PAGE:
STRETCH SIX: The All-Important Loss

I’m pretty sure DMX’s “Up In Here” was playing in the bar on Saturday night. I’d just left Gavin’s house (aka the unofficial Bench Points holiday party), and my fiancée decided we should go dance, so we did. It started to feel a little like déjà vu , because the last time I was at the bar dancing, I took a break to watch Andre Iguodala hit a double clutch three and Brook Lopez miss a disgustingly easy put back. That seemed like a turning point. In some alternate universe, the Warriors lose that game and are less motivated to win as much. San Antonio could be the one seed right now.

I didn’t actually watch the game this night, for fear of wasting data on another disappointment, and fortunately, Milwaukee never let Golden State get close. On the second night of a back-to-back, having gone to double OT the night before, I had a feeling Milwaukee had the best shot to beat the Warriors, and they did. We certainly did lose our mind up in there. As our dear friend Billy would say, “Hashtag Knuck if you Buck.”

I’m not here to break down the win. I think it’s pretty basic. The Warriors didn’t have any leg in them that night and didn’t splash the way they normally do. “Live by the three, die by three” still reigns true, Golden State is just very good at the living part.

Instead I want to talk about the relief of their loss, to me, as a fan of history and basketball. The longer 82-0 remained a possibility, the worse I started to feel for our game. 82 would’ve done subtle, yet irreparable damage.

Real quick, I don’t agree that the Warriors’ streak should be considered 28-0. Counting last season’s wins are not the way to go. They were 24-0. 24 in a row. Let’s leave it at that.

This Warriors team is going to set records that will never be broken. That’s my opinion. Similar to Pete Rose’s records for most career hits, Cal Ripken’s most consecutive games played, or even Wilt’s 100 points in a game. Those records are here forever. I don’t dislike those records, because despite my belief that they’ll never be broken, I still feel like they could be broken.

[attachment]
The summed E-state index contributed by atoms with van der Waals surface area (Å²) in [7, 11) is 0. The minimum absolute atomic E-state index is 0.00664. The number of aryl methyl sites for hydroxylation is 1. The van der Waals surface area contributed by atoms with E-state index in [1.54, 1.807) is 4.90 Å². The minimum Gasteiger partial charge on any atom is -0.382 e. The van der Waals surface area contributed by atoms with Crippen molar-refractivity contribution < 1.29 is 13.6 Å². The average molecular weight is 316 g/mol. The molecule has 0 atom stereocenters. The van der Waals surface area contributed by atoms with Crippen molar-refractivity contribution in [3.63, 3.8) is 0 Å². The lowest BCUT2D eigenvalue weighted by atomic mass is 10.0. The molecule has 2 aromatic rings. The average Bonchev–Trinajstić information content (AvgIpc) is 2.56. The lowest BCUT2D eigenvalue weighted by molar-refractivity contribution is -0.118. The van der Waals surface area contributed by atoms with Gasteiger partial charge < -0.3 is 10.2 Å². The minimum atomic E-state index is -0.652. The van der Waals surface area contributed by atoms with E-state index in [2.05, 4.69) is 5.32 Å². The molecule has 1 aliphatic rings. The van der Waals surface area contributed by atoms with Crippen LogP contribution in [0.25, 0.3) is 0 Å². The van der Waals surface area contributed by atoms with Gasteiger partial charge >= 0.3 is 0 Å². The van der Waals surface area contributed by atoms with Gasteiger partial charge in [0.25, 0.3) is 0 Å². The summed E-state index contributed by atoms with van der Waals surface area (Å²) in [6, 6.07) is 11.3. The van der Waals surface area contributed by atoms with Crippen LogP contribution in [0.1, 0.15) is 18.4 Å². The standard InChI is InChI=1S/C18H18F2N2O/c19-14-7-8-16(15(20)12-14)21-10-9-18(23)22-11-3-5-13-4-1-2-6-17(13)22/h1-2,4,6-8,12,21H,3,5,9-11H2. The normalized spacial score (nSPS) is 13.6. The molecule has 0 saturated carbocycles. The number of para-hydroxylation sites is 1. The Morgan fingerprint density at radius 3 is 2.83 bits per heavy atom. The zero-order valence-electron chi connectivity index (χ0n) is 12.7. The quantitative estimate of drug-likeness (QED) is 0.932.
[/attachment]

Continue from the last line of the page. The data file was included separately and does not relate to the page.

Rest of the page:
Steph Curry is on pace to hit 416 threes this year. Not a joke. The current record is 286 (his own) followed by 272 (his own). The difference between 416 and 286 is the same between the current record and 222nd on that list. TWO HUNDRED AND TWENTY SECOND. This will go down with Wilt and Ripken and Rose. Absolutely Unbreakable, though the possibility will always be there.

I would have been really upset had the Warriors gone 82-0. Because you can’t beat perfection, and extending the season will never happen. If anything it’ll be shortened. We’ve seen someone score 37 points in a quarter (Klay Thompson), so the possibility of 100 in a game is there. There is no possibility of breaking 82-0.

I didn’t necessarily believe they had a shot. Championships are the end all be all to an athlete, and on a team looking to repeat, I didn’t imagine they’d play the starters too much after clinching a playoff spot. There were certainly going to be end of season losses.

But this is also a group of people that want to break records. They after 73 wins, and I wouldn’t be surprised if they decided to go after 82 if it was available to them.

Record breaking is good for any sport. Despite the steroid issues that followed, the home run race between Mark McGuire and Sammy Sosa in 1998 was great for the popularity of the sport. When the Heat won 27 in a row two years ago, that was the great for the NBA. As LeBron continues to climb up the list of all-time scorers, especially now that Kobe is retiring, that will be one of the better times to be a fan. I’m not the biggest NFL fan, but I’m getting really into these 5 touchdown games by Brees and Cam, because I want to see someone throw 8 touchdowns in a game. It’s exciting. When a record is within reach, even the casual fan becomes invested.

I think what we’re seeing now is once in a lifetime. Just as Tim Hardaway and Allen Iverson’s style of play gave birth to Kyrie Irving and James Harden, we will see Steph’s impersonators within the decade, but I don’t think any amount of practice will give us this same player again. He shoots half court shots for warm up. With ease. Soon he will shoot half court shots with 15 seconds left on the shot clock just because he’s open.

My point, is that no one will match Steph Curry or this Golden State team. They have made their mark on this league for years and years. That’s why Saturday night’s loss is so important. They could run the table, finish 80-1. But that one will always be there. There will always be something to chase, and as long as there is something to chase, there will always be something to watch.

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